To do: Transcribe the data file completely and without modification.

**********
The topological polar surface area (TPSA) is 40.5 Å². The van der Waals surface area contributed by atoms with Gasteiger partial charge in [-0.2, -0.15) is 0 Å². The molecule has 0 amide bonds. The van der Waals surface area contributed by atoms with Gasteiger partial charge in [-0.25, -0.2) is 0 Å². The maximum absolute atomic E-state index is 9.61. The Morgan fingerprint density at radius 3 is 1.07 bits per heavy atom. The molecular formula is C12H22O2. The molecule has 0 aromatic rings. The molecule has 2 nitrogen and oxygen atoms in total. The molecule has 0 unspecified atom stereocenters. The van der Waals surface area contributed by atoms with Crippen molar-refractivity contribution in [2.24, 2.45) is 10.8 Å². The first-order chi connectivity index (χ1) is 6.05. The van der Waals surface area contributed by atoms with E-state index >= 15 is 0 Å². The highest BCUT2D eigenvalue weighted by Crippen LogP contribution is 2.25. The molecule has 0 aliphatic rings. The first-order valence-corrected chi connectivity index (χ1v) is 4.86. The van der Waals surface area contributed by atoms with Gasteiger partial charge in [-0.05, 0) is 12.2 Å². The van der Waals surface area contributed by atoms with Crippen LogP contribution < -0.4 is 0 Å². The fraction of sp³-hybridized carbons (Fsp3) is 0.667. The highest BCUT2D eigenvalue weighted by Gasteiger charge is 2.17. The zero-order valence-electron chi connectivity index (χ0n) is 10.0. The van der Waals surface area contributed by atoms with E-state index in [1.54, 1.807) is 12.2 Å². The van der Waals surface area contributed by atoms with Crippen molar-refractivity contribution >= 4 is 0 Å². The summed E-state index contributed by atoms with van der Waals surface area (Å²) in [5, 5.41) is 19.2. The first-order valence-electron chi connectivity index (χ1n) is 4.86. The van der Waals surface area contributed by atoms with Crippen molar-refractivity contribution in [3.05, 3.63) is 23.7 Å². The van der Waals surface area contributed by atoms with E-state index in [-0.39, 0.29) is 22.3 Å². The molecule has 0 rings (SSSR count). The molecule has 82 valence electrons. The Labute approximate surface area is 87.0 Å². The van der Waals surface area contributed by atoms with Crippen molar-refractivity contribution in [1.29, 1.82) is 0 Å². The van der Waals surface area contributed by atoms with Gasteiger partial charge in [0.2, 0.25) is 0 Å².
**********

The topological polar surface area (TPSA) is 40.5 Å². The van der Waals surface area contributed by atoms with Gasteiger partial charge in [-0.2, -0.15) is 0 Å². The molecule has 0 amide bonds. The van der Waals surface area contributed by atoms with Gasteiger partial charge in [-0.25, -0.2) is 0 Å². The maximum absolute atomic E-state index is 9.61. The Morgan fingerprint density at radius 3 is 1.07 bits per heavy atom. The molecular formula is C12H22O2. The molecule has 0 aromatic rings. The molecule has 2 nitrogen and oxygen atoms in total. The molecule has 0 unspecified atom stereocenters. The van der Waals surface area contributed by atoms with Crippen molar-refractivity contribution in [2.24, 2.45) is 10.8 Å². The first-order chi connectivity index (χ1) is 6.05. The van der Waals surface area contributed by atoms with E-state index >= 15 is 0 Å². The highest BCUT2D eigenvalue weighted by Crippen LogP contribution is 2.25. The molecule has 0 aliphatic rings. The first-order valence-corrected chi connectivity index (χ1v) is 4.86. The van der Waals surface area contributed by atoms with Gasteiger partial charge in [-0.05, 0) is 12.2 Å². The van der Waals surface area contributed by atoms with Crippen LogP contribution < -0.4 is 0 Å². The fraction of sp³-hybridized carbons (Fsp3) is 0.667. The highest BCUT2D eigenvalue weighted by Gasteiger charge is 2.17. The zero-order valence-electron chi connectivity index (χ0n) is 10.0. The van der Waals surface area contributed by atoms with E-state index in [1.54, 1.807) is 12.2 Å². The van der Waals surface area contributed by atoms with Crippen molar-refractivity contribution >= 4 is 0 Å². The summed E-state index contributed by atoms with van der Waals surface area (Å²) in [5, 5.41) is 19.2. The first-order valence-electron chi connectivity index (χ1n) is 4.86. The van der Waals surface area contributed by atoms with Crippen molar-refractivity contribution in [3.05, 3.63) is 23.7 Å². The van der Waals surface area contributed by atoms with E-state index in [-0.39, 0.29) is 22.3 Å². The molecule has 0 rings (SSSR count). The molecule has 82 valence electrons. The Labute approximate surface area is 87.0 Å². The van der Waals surface area contributed by atoms with Crippen molar-refractivity contribution in [1.29, 1.82) is 0 Å². The van der Waals surface area contributed by atoms with Gasteiger partial charge in [0.2, 0.25) is 0 Å².